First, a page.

Antibiotic Combination for Hospitalized Children May Increase Risk of Kidney Injury: Study
Children who are given certain combinations of IV antibiotics while hospitalized may face have an increased risk of suffering acute kidney injury, according to the findings of new research.
In a study published this week in the medical journal JAMA Pediatrics, researchers warn that the use of intravenous antibiotic combinations of vancomycin together with piperacillin/tazobactam (TZP) have caused children to suffer acute kidney injury at nearly three times the rate of those who did not receive the antibiotic combination therapy.
Researchers evaluated data from six large children’s hospitals across the country from January 1, 2007, through December 31, 2012. They used data from the Pediatric Health Information System Plus database, which contains administrative and laboratory data from six pediatric hospitals in the U.S.
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Data included information for more than 1,900 patients, ages six months to 18 years of age, who were admitted through the ER. Those with underlying kidney disease or abnormal serum creatinine levels were excluded from the study.
Children involved in the study stayed at the hospital for a minimum of three days, and often stayed for up to seven days.
Patients were either given intravenous vancomycin plus TZP, also sold under the brand name Zosyn, or vancomycin with another antipseudomonal β-lactam antibiotic, such as ceftazidime sodium, cefepime hydrochloride, meropenem, and imipenem/cilastin sodium.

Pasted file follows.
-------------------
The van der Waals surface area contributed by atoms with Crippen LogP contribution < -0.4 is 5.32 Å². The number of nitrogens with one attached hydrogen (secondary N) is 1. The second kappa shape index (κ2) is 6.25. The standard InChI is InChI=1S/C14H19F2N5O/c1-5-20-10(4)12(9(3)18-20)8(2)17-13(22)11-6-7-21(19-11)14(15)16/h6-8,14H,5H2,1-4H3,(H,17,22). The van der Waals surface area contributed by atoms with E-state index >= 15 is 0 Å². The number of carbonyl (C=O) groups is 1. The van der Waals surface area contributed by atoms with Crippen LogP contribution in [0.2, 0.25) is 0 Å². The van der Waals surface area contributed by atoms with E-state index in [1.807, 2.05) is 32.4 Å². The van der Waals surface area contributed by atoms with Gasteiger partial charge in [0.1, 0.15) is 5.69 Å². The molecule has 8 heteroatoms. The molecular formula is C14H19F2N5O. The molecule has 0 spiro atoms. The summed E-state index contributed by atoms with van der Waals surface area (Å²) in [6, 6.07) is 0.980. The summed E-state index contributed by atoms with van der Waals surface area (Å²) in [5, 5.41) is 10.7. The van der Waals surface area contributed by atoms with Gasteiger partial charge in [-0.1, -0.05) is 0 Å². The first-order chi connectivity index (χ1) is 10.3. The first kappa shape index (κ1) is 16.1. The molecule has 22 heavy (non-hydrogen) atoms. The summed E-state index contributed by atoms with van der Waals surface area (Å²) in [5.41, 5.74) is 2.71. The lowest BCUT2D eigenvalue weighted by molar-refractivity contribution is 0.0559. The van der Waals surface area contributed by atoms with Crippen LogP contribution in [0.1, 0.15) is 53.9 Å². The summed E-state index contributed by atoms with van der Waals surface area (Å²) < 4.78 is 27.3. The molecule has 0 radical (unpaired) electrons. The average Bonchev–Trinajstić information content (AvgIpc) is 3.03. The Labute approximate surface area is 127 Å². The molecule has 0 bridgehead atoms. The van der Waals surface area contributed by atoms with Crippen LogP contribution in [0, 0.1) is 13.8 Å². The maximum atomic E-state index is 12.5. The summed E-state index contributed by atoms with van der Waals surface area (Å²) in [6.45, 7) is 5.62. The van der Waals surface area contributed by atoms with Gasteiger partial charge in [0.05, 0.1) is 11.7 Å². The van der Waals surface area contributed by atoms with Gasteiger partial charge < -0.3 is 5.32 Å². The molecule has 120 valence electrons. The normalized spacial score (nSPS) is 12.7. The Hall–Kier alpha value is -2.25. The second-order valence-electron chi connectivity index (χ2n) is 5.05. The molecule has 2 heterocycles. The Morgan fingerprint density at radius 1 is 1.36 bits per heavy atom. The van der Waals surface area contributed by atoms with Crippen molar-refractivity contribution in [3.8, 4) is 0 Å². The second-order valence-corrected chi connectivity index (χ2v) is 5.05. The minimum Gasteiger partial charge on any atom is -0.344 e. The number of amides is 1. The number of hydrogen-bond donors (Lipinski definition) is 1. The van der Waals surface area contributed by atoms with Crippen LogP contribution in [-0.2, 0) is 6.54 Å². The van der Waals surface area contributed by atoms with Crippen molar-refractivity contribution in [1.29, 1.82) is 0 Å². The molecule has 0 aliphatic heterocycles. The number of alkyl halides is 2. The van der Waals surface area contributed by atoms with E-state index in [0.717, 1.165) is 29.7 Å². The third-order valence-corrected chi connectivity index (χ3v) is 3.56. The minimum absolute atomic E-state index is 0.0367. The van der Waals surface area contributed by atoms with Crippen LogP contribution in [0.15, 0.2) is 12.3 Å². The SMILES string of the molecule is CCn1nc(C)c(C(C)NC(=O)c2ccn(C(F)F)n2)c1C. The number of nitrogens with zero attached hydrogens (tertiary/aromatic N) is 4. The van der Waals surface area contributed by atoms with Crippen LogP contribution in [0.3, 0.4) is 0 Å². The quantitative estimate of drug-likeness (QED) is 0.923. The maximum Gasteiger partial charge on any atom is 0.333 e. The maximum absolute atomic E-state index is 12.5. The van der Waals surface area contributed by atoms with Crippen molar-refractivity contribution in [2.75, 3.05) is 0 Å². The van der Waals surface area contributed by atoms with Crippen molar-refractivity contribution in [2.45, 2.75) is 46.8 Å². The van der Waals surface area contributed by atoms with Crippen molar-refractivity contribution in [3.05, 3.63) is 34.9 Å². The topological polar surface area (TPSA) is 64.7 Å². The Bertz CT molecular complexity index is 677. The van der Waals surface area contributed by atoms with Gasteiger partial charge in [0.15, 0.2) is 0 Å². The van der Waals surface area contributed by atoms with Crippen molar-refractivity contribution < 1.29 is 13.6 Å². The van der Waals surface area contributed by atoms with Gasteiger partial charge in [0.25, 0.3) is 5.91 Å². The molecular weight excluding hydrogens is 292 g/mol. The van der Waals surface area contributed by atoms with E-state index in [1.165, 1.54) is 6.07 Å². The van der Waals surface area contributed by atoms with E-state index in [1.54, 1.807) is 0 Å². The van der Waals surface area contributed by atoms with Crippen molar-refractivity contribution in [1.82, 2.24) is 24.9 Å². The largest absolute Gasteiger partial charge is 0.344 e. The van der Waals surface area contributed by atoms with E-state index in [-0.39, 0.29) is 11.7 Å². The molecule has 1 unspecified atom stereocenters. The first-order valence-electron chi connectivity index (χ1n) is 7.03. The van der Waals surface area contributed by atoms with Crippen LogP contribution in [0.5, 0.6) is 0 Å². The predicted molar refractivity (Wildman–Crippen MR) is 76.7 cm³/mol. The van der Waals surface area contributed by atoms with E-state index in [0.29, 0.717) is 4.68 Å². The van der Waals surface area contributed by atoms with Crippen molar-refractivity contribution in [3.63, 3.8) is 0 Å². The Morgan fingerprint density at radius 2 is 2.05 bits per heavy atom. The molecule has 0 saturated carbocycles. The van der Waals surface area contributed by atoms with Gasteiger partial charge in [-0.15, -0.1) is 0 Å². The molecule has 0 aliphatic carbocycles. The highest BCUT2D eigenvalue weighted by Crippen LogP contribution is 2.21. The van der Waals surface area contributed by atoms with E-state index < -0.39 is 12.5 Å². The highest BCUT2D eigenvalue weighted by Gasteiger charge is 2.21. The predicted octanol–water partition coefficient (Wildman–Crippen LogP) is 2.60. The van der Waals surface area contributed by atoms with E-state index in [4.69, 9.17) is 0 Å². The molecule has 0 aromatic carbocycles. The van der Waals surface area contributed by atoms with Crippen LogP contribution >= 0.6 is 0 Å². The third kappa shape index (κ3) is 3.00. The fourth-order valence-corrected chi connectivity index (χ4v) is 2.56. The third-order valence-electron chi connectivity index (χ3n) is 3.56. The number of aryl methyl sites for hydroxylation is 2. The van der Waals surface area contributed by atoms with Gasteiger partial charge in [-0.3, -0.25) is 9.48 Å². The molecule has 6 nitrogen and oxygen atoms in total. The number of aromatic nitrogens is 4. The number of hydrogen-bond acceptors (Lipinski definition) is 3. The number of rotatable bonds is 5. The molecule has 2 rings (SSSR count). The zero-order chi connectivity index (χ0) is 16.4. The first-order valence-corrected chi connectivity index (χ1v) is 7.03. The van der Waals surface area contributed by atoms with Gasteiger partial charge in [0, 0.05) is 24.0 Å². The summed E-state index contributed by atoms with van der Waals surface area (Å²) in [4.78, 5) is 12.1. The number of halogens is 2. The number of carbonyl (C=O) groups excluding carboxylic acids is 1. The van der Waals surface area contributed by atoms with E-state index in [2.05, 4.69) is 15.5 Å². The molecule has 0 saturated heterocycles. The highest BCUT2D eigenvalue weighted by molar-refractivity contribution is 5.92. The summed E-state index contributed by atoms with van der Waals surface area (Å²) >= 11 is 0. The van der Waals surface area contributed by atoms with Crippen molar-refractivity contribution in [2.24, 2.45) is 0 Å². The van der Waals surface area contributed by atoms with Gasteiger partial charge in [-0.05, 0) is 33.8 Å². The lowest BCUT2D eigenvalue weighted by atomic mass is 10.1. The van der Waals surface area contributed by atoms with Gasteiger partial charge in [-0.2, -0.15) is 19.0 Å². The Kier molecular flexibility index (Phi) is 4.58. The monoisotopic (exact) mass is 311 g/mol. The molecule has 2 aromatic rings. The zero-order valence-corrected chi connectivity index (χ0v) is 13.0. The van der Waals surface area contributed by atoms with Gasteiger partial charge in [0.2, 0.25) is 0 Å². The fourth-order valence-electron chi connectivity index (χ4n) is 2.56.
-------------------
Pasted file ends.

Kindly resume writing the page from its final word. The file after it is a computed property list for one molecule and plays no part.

Of the children who were given vancomycin with TZP, 11% developed acute kidney injury. Comparatively, 4% of children who took one of the other combination antibiotics developed acute kidney injury, which involves the sudden loss of renal function and may lead to chronic kidney disease or kidney failure.
Overall, children who developed acute kidney injury had longer hospital stays;13 days compared to 10 for children who didn’t have kidney injury. Those children also had higher rates of in-hospital mortality; 4.5% vs 1.3%. They also were usually older, at an average age of 12 years old compared to 5 years old, and admitted to the intensive care unit during their first few days of their hospital stay.
The incidence of acute kidney injury across the six hospitals ranged from 4% to 11.5%.
Vancomycin is used to treat gram-positive infections, like methicillin resistant staphaureus (MRSA). Similarly, β-lactam antibiotics are often given to treat gram-negative infections, such as lyme disease and pneumonia, and provide a broad spectrum coverage to treat a wide range of infections before the pathogen is identified.
Other studies have shown TZP combination antibiotics increase the risk of kidney injury in adults, but this is the first study to show the same effects on children.
Researchers warn, pediatricians should be aware of the potential risk to children and limit the duration of vancomycin plus TZP combination therapy. When other options are available that will appropriately treat the patient, those should be used. When there are no other forms of treatment, doctors should closely monitor the patient and their kidney function when they are given the combination antibiotics.
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